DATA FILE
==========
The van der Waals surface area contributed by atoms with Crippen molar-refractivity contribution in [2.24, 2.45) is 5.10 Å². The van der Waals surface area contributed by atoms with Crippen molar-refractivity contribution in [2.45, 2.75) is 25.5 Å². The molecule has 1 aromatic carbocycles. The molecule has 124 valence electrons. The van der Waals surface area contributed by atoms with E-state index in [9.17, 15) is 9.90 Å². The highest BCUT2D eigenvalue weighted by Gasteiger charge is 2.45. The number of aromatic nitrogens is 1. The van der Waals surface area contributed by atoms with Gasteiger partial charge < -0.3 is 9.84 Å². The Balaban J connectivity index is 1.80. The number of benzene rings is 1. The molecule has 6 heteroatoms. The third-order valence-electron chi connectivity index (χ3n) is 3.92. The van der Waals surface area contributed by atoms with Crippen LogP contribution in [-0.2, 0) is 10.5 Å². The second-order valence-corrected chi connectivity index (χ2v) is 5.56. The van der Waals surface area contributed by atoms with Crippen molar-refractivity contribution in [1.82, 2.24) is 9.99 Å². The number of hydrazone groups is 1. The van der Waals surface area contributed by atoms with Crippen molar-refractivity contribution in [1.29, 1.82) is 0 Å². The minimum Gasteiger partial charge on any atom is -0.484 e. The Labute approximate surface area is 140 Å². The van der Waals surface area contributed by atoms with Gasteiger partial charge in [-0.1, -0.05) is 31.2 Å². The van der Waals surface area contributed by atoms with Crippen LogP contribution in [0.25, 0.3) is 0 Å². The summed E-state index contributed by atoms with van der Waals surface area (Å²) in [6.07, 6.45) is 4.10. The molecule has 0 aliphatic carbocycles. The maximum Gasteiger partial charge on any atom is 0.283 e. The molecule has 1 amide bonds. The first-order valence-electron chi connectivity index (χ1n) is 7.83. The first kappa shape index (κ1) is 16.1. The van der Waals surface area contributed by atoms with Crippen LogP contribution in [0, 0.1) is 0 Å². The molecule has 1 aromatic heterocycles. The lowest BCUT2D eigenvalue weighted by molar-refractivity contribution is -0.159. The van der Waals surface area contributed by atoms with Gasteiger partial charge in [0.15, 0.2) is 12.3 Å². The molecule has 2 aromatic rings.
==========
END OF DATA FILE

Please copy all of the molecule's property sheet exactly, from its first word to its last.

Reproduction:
The van der Waals surface area contributed by atoms with Crippen molar-refractivity contribution in [2.24, 2.45) is 5.10 Å². The van der Waals surface area contributed by atoms with Crippen molar-refractivity contribution in [2.45, 2.75) is 25.5 Å². The molecule has 1 aromatic carbocycles. The molecule has 124 valence electrons. The van der Waals surface area contributed by atoms with E-state index in [9.17, 15) is 9.90 Å². The highest BCUT2D eigenvalue weighted by Gasteiger charge is 2.45. The number of aromatic nitrogens is 1. The van der Waals surface area contributed by atoms with Gasteiger partial charge < -0.3 is 9.84 Å². The Balaban J connectivity index is 1.80. The number of benzene rings is 1. The molecule has 6 heteroatoms. The third-order valence-electron chi connectivity index (χ3n) is 3.92. The van der Waals surface area contributed by atoms with Crippen LogP contribution in [-0.2, 0) is 10.5 Å². The second-order valence-corrected chi connectivity index (χ2v) is 5.56. The van der Waals surface area contributed by atoms with Crippen molar-refractivity contribution in [1.82, 2.24) is 9.99 Å². The number of hydrazone groups is 1. The van der Waals surface area contributed by atoms with Crippen molar-refractivity contribution in [1.29, 1.82) is 0 Å². The minimum Gasteiger partial charge on any atom is -0.484 e. The Labute approximate surface area is 140 Å². The van der Waals surface area contributed by atoms with Gasteiger partial charge in [-0.1, -0.05) is 31.2 Å². The van der Waals surface area contributed by atoms with Crippen LogP contribution in [0.25, 0.3) is 0 Å². The summed E-state index contributed by atoms with van der Waals surface area (Å²) in [6.07, 6.45) is 4.10. The molecule has 0 aliphatic carbocycles. The maximum Gasteiger partial charge on any atom is 0.283 e. The molecule has 1 amide bonds. The first-order valence-electron chi connectivity index (χ1n) is 7.83. The first kappa shape index (κ1) is 16.1. The van der Waals surface area contributed by atoms with Crippen LogP contribution in [0, 0.1) is 0 Å². The molecule has 1 aromatic heterocycles. The lowest BCUT2D eigenvalue weighted by molar-refractivity contribution is -0.159. The van der Waals surface area contributed by atoms with Gasteiger partial charge in [0.15, 0.2) is 12.3 Å². The molecule has 2 aromatic rings.